For instance, your employer might offer a designated Roth account in its 401(k) plan. These accounts offer no upfront tax benefit because they’re funded with after-tax dollars. The advantage is all withdrawals, including distributions of investment income, will avoid income tax after age 59½, if you have had the Roth account for at least five years. (Other conditions can also qualify distributions from a Roth account for full tax avoidance.)

Generally, the lower your current tax bracket and the higher your expected tax bracket in retirement, the more attractive Roth contributions can be.

Example 3: Ed Roberts, age 30, expects his taxable income (after deductions) to be around $50,000 this year, putting him in the 22% tax bracket. Ed hopes to have a successful career, so he might face a higher tax rate on distributions in the future. Therefore, Ed contributes $6,000 ($500 a month) to his company’s traditional 401(k) to get some current tax relief, and $6,000 to the Roth 401(k) for tax free distributions after age 59½.

Some advisers suggest going into retirement with funds in a regular taxable account, funds in a tax-deferred traditional retirement account, and funds in a potentially tax-free Roth account. Then, you may have considerable flexibility in choosing tax-efficient ways to draw down retirement cash flow.

Other options

What if Ed’s employer’s 401(k) plan does not offer designated Roth accounts? A possible solution for Ed would be to contribute to a Roth IRA instead. In 2018, he can contribute up to $5,500 ($6,500 for those 50 and older). Roth IRAs also offer completely tax-free distributions after five years and age 59½.

Example 4: Assume that Ed’s employer will match up to $4,500 of his 401(k) this year and that Ed plans to save $12,000 for his retirement. Ed could contribute $5,500 to a Roth IRA and $6,500 to his traditional 401(k).

With higher incomes ($120,000 or more of modified adjusted gross income for single filers in 2018, $189,000 for couples filing jointly), Roth IRA contributions are limited or prohibited. People facing this barrier may able to fund a nondeductible traditional IRA, up to $5,500 or $6,500 this year, then convert those dollars to a Roth IRA with little or no tax at this year’s tax rates. (IRA contributions for 2017, with slightly different income limits, are possible until April 17, 2018.)

Ultimately, the choice between traditional and Roth retirement accounts will largely depend on expectations of future tax rates. Deferring tax in a traditional plan this year and saving 24% in tax may not turn out to be a good deal if future withdrawals are taxed at 28%, 30%, or 35%. The fact that the TCJA rates are among the Act’s provisions that are due to sunset in 2026, reverting to 2017 rates, may tilt the scales a bit towards the Roth side, where distributions eventually may escape tax altogether.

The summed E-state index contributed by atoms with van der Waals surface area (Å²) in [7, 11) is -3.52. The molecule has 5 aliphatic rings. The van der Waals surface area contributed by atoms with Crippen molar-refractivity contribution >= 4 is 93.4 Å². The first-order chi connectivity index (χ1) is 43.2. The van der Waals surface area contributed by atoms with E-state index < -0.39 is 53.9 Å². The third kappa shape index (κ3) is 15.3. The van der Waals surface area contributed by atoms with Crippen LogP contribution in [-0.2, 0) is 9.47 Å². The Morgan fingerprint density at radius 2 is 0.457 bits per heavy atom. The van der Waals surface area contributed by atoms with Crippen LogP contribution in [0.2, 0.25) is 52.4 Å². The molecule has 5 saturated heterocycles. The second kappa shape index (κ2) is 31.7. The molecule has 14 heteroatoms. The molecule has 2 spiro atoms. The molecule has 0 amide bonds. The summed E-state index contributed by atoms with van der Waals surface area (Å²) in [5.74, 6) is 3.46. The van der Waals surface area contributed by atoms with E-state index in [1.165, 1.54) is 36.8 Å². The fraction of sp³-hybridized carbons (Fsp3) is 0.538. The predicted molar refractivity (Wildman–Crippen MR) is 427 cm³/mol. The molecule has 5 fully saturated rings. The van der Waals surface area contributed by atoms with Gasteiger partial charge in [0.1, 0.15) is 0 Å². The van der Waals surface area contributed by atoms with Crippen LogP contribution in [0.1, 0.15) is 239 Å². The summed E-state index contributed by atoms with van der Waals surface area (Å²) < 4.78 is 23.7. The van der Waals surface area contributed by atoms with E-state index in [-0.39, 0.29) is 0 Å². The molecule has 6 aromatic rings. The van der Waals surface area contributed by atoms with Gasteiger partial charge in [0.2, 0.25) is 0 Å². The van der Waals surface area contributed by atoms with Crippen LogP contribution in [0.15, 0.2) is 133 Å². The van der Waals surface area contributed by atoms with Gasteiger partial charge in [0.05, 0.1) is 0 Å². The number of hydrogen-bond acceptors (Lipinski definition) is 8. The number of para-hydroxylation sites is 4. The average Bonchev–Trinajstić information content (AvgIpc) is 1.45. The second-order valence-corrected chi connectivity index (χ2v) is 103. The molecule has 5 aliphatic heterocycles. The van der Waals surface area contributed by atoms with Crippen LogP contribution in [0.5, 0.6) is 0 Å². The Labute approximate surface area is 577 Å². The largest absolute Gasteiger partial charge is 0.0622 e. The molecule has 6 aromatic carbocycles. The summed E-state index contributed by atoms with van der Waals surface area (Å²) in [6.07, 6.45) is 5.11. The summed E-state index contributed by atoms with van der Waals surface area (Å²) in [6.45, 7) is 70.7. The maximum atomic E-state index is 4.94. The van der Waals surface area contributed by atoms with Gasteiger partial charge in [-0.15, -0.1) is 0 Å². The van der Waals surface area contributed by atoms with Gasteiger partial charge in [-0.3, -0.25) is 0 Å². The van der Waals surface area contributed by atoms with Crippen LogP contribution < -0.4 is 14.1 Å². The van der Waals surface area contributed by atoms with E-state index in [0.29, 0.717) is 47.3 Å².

Retirement rules 

  • Participants in 401(k) and similar employer sponsored retirement plans can contribute up to $18,500 this year, or $24,500 if they’ve reached age 50.
  • If your company’s 401(k) plan offers a designated Roth account, contributions to the plan can be divided in any manner you choose between a pre-tax account and a designated Roth account, but the total can’t exceed the $18,500 or $24,500 ceilings.
  • Any employer match usually goes into the traditional 401(k), even if the contribution is to the Roth version, so income tax on the matching money is deferred.

Do You Know Your True Tax Rate?

It has been widely reported that the TCJA lowers federal income tax rates for many people. The highest tax rate, for example, has fallen from 39.6% to 37%. Many people who are in lower brackets also stand to benefit.

Example 1: Alice Young had $100,000 of taxable income in 2017. As a single filer, Alice was in the 28% tax bracket. If Alice has that same $100,000 in taxable income in 2018, she will be in a 24% bracket. Indeed, Alice could add as much as $57,500 in taxable income this year and maintain her lower 24% tax rate.

Not for Everyone

However, there are some quirks in the new tax rates. Some people actually face higher rates.

Example 2: Brad Walker had $220,000 of taxable income in 2017, which put him in a 33% tax bracket. With the same income in 2018, Brad will face a 35% tax rate.

In addition, the federal tax rates such as 24% or 35% are just one factor in determining the true rate you’ll pay by adding taxable income, or the true amount you’ll save with a tax deduction. Many people owe state or even local income tax, which might be fully or partially deductible on a federal tax return or not deductible at all. Various other provisions of the tax code will also impact your marginal tax rate—the percent you’ll owe or save by adding or reducing taxable income.

Knowing your true tax rate can help you make knowledgeable financial decisions, some of which are explained elsewhere in this issue. By starting with your 2017 tax return and incorporating your expectations as well as your plans for 2018, HLB Gross Collins, P.C. can help you determine the value of tax related actions.

Corporate, Personal Income Taxes: Governor Signs IRC Conformity Update and Rate Cut.


Georgia has adopted legislation that:

  • updates the corporate and personal income tax federal Internal Revenue Code (IRC) conformity date to February 9, 2018, with certain exceptions;
  • doubles the standard deduction, effective January 1, 2018 and expiring December 31, 2025;
  • lowers the top income tax rate for businesses and individuals from 6% to 5.75%, effective January 1, 2019 and expiring December 31, 2025; and
  • if the General Assembly and governor provide further approval, the top income tax rate would decrease to 5.5% effective January 1, 2020 and expiring December 31, 2025.

The previous IRC conformity date was January 1, 2017. The IRC conformity update applies to tax years beginning on or after January 1, 2017.